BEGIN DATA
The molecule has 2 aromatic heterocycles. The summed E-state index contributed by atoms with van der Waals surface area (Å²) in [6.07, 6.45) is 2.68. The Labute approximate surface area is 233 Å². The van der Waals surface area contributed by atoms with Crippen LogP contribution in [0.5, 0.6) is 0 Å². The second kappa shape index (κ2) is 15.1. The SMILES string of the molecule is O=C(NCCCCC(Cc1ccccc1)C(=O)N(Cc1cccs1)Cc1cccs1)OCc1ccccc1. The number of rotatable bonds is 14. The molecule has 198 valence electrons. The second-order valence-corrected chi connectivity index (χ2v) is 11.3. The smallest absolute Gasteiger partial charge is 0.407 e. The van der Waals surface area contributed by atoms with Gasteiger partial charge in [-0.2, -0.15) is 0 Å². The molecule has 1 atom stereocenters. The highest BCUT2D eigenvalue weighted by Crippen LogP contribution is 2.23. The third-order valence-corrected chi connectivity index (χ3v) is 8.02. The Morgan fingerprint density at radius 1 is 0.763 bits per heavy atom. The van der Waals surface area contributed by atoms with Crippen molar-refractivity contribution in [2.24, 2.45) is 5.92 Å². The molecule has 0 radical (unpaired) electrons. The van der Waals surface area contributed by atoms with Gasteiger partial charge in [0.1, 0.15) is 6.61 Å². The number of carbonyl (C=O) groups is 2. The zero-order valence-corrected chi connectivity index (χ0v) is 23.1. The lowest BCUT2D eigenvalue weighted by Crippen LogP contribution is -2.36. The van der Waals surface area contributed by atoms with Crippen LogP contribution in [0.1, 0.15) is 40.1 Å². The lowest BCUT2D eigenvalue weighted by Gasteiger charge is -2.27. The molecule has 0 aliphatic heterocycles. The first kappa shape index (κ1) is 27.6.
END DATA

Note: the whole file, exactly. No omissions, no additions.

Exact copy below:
The molecule has 2 aromatic heterocycles. The summed E-state index contributed by atoms with van der Waals surface area (Å²) in [6.07, 6.45) is 2.68. The Labute approximate surface area is 233 Å². The van der Waals surface area contributed by atoms with Crippen LogP contribution in [0.5, 0.6) is 0 Å². The second kappa shape index (κ2) is 15.1. The SMILES string of the molecule is O=C(NCCCCC(Cc1ccccc1)C(=O)N(Cc1cccs1)Cc1cccs1)OCc1ccccc1. The number of rotatable bonds is 14. The molecule has 198 valence electrons. The second-order valence-corrected chi connectivity index (χ2v) is 11.3. The smallest absolute Gasteiger partial charge is 0.407 e. The van der Waals surface area contributed by atoms with Gasteiger partial charge in [-0.2, -0.15) is 0 Å². The molecule has 1 atom stereocenters. The highest BCUT2D eigenvalue weighted by Crippen LogP contribution is 2.23. The third-order valence-corrected chi connectivity index (χ3v) is 8.02. The Morgan fingerprint density at radius 1 is 0.763 bits per heavy atom. The van der Waals surface area contributed by atoms with Crippen molar-refractivity contribution in [2.24, 2.45) is 5.92 Å². The molecule has 0 radical (unpaired) electrons. The van der Waals surface area contributed by atoms with Gasteiger partial charge in [0.1, 0.15) is 6.61 Å². The number of carbonyl (C=O) groups is 2. The zero-order valence-corrected chi connectivity index (χ0v) is 23.1. The lowest BCUT2D eigenvalue weighted by Crippen LogP contribution is -2.36. The van der Waals surface area contributed by atoms with Crippen LogP contribution in [0.1, 0.15) is 40.1 Å². The lowest BCUT2D eigenvalue weighted by Gasteiger charge is -2.27. The molecule has 0 aliphatic heterocycles. The first kappa shape index (κ1) is 27.6.